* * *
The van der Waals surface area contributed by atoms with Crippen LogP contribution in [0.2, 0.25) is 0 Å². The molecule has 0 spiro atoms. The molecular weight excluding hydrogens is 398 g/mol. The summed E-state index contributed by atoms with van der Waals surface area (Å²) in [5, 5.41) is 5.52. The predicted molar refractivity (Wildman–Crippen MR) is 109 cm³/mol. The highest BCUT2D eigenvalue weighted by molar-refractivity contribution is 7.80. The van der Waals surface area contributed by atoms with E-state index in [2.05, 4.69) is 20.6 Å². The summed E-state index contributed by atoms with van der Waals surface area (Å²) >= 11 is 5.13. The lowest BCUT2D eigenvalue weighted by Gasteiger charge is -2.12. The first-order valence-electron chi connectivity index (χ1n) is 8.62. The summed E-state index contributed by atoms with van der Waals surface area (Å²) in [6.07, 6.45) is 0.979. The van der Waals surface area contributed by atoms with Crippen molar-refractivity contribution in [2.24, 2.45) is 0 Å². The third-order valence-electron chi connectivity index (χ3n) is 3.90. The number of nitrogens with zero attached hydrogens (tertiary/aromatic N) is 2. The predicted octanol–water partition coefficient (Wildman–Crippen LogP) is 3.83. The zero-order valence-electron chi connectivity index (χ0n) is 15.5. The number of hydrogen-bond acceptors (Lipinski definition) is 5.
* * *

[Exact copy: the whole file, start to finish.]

The van der Waals surface area contributed by atoms with Crippen LogP contribution in [0.2, 0.25) is 0 Å². The molecule has 0 spiro atoms. The molecular weight excluding hydrogens is 398 g/mol. The summed E-state index contributed by atoms with van der Waals surface area (Å²) in [5, 5.41) is 5.52. The predicted molar refractivity (Wildman–Crippen MR) is 109 cm³/mol. The highest BCUT2D eigenvalue weighted by molar-refractivity contribution is 7.80. The van der Waals surface area contributed by atoms with E-state index in [2.05, 4.69) is 20.6 Å². The summed E-state index contributed by atoms with van der Waals surface area (Å²) >= 11 is 5.13. The lowest BCUT2D eigenvalue weighted by Gasteiger charge is -2.12. The first-order valence-electron chi connectivity index (χ1n) is 8.62. The summed E-state index contributed by atoms with van der Waals surface area (Å²) in [6.07, 6.45) is 0.979. The van der Waals surface area contributed by atoms with Crippen molar-refractivity contribution in [2.24, 2.45) is 0 Å². The third-order valence-electron chi connectivity index (χ3n) is 3.90. The number of nitrogens with zero attached hydrogens (tertiary/aromatic N) is 2. The predicted octanol–water partition coefficient (Wildman–Crippen LogP) is 3.83. The zero-order valence-electron chi connectivity index (χ0n) is 15.5. The number of hydrogen-bond acceptors (Lipinski definition) is 5.